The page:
PNC Park

Home of the Pittsburgh Pirates in Pittsburgh, PA
PNC Park (2001-Present)
PNC Park
March 31, 2001
First Regular Season Game: April 9, 2001 (8-2 loss to the Cincinnati Reds)
Construction Began: April 8, 1999
Capacity (2014): 38,362
Original Construction Cost: $262 million
Stadium Design: Retro Classic

Information from Wikipedia

Stadium History Coming Soon...


The Roberto Clemente Bridge

Getting There

It is possible to drive to PNC Park and park nearby, but cheaper parking is available in downtown Pittsburgh and the walk across the Roberto Clemente Bridge is worth it. There are busses available that stop at the park, and there is even a water ferry you can take. It isn't the easiest park to get to in the majors, but it is far from the worst.


Tickets and Seating

PNC is one of the few parks in baseball that doesn't have "marquee game" pricing. To make it even better the prices are incredibly reasonable. But wait, there's more! PNC Park achieved what many thought impossible, the perfect melding of the classic ballpark with modern amentities. The seats are all incredibly close to the action and no matter where you sit you will feel like a part of the game. That is what live baseball is suppose to be.



PNC is another park, like Coors Field, that seems like it just grew out of the landscape. There are incredible statues of Roberto Clemente and Willie Stargell and the Roberto Clemente Bridge provides one of the coolest walks to a stadium in baseball. The view of the park from across the Allegheny River is breathtaking, and when you cross the bridge to the park the view of downtown Pittsburgh is just as good.


Fans Looking for Handouts


The park feels small and intimate like classic parks such as Fenway and Wrigley, but it still has all the modern amenitites fans have come to expect. Although you can't walk around the entire perimeter and still see the game there is history abound and you can even walk along the river while the game is going on. The inside also gives you the great view of the river and downtown Pittsburgh.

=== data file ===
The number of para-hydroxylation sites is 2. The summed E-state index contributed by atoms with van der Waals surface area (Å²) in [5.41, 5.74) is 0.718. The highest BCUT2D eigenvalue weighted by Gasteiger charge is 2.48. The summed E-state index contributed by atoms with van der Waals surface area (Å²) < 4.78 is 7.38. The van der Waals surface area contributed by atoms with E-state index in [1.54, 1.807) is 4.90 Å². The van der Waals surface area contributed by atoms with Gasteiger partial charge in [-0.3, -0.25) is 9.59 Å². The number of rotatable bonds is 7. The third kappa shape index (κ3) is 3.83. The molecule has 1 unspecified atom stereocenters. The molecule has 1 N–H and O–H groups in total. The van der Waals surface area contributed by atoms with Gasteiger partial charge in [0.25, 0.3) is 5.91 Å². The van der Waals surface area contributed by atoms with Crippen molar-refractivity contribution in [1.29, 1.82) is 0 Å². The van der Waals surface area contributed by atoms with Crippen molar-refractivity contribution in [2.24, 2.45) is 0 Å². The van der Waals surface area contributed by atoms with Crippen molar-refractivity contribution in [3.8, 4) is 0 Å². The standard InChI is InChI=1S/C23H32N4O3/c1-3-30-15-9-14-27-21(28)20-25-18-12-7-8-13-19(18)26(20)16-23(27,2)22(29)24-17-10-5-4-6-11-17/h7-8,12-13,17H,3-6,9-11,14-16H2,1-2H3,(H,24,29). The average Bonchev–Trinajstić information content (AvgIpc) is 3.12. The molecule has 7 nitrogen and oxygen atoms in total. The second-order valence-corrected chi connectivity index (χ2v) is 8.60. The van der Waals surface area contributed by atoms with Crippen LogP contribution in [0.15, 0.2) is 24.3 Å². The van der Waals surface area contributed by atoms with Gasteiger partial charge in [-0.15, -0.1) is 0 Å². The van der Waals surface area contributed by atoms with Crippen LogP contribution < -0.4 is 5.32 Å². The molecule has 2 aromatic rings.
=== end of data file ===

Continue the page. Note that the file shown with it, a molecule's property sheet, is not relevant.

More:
The scoreboard is big and shows you everything you could ask for, even if it isn't as clear as some of the newer scoreboards in baseball. The out-of-town scoreboard in the outfield is good as well, and shows the score, inning, outs, and baserunners for every game. There really isn't any touch of classic baseball with the scoreboard, though, which is the only knock against it.



PNC Park has an organ and they use it! Yes, they still play popular music quite a bit, but they use the organ almost as much and the sound system is pretty clear.


The Parrot Mascot


You can't fault the fans for not really caring. Even though they have what could be the best new park in baseball it is very easy to get a seat and they don't really seem to get into the game that much. At the game I went to there weren't even that many Pirate fans around me. There were a handful of White Sox fans along with a small group of Mets fans. Maybe if the Pirates could finish above .500 one of these years the fans would really start coming out for games.


Ushers and Trading Up

The ushers might be the nicest in baseball. They even wipe off your seat before you sit down. They also don't seem to mind trading up as I was able to sit in the expensive seats behind home plate for a while. Nothing to complain about here.


7th Inning Stretch

They sing "Take Me Out" but no one really seems into it and there isn't much that makes it unique. This is one area they could improve upon.


Surrounding Area

There is a lot to do around PNC Park. There are plenty of restaurants, bars, and places to go that are a part of the stadium itself, and downtown Pittsburgh isn't that far away. It should be easy to find something to do after a game.

Surrounding Area: 10/10

Final Score: 86/100 B